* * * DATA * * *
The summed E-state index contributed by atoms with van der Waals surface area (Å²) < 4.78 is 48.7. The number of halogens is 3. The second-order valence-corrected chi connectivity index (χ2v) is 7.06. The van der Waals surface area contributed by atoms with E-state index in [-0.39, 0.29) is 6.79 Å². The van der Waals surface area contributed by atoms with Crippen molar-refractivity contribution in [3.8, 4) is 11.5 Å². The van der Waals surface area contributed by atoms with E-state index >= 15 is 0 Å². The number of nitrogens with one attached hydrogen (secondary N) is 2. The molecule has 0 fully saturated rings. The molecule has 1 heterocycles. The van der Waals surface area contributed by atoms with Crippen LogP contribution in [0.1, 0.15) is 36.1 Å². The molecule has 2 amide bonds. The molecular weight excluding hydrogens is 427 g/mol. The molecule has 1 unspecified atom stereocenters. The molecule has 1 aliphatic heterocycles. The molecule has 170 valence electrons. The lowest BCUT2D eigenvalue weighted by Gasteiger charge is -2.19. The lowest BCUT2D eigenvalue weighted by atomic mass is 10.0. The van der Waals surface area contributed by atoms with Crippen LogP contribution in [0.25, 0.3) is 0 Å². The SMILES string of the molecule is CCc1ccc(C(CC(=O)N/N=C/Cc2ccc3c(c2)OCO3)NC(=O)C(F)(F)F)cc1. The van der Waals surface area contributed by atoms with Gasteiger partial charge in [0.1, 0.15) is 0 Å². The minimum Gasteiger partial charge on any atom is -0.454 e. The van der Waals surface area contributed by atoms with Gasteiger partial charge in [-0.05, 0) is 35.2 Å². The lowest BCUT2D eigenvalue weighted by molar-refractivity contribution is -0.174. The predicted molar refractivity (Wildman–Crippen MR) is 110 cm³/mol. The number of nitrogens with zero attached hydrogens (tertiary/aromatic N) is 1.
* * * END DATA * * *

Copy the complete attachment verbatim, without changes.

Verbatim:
The summed E-state index contributed by atoms with van der Waals surface area (Å²) < 4.78 is 48.7. The number of halogens is 3. The second-order valence-corrected chi connectivity index (χ2v) is 7.06. The van der Waals surface area contributed by atoms with E-state index in [-0.39, 0.29) is 6.79 Å². The van der Waals surface area contributed by atoms with Crippen molar-refractivity contribution in [3.8, 4) is 11.5 Å². The van der Waals surface area contributed by atoms with E-state index >= 15 is 0 Å². The number of nitrogens with one attached hydrogen (secondary N) is 2. The molecule has 0 fully saturated rings. The molecule has 1 heterocycles. The van der Waals surface area contributed by atoms with Crippen LogP contribution in [0.1, 0.15) is 36.1 Å². The molecule has 2 amide bonds. The molecular weight excluding hydrogens is 427 g/mol. The molecule has 1 unspecified atom stereocenters. The molecule has 1 aliphatic heterocycles. The molecule has 170 valence electrons. The lowest BCUT2D eigenvalue weighted by Gasteiger charge is -2.19. The lowest BCUT2D eigenvalue weighted by atomic mass is 10.0. The van der Waals surface area contributed by atoms with Crippen LogP contribution in [0.25, 0.3) is 0 Å². The SMILES string of the molecule is CCc1ccc(C(CC(=O)N/N=C/Cc2ccc3c(c2)OCO3)NC(=O)C(F)(F)F)cc1. The van der Waals surface area contributed by atoms with Gasteiger partial charge in [0.1, 0.15) is 0 Å². The minimum Gasteiger partial charge on any atom is -0.454 e. The van der Waals surface area contributed by atoms with Gasteiger partial charge in [-0.05, 0) is 35.2 Å². The lowest BCUT2D eigenvalue weighted by molar-refractivity contribution is -0.174. The predicted molar refractivity (Wildman–Crippen MR) is 110 cm³/mol. The number of nitrogens with zero attached hydrogens (tertiary/aromatic N) is 1.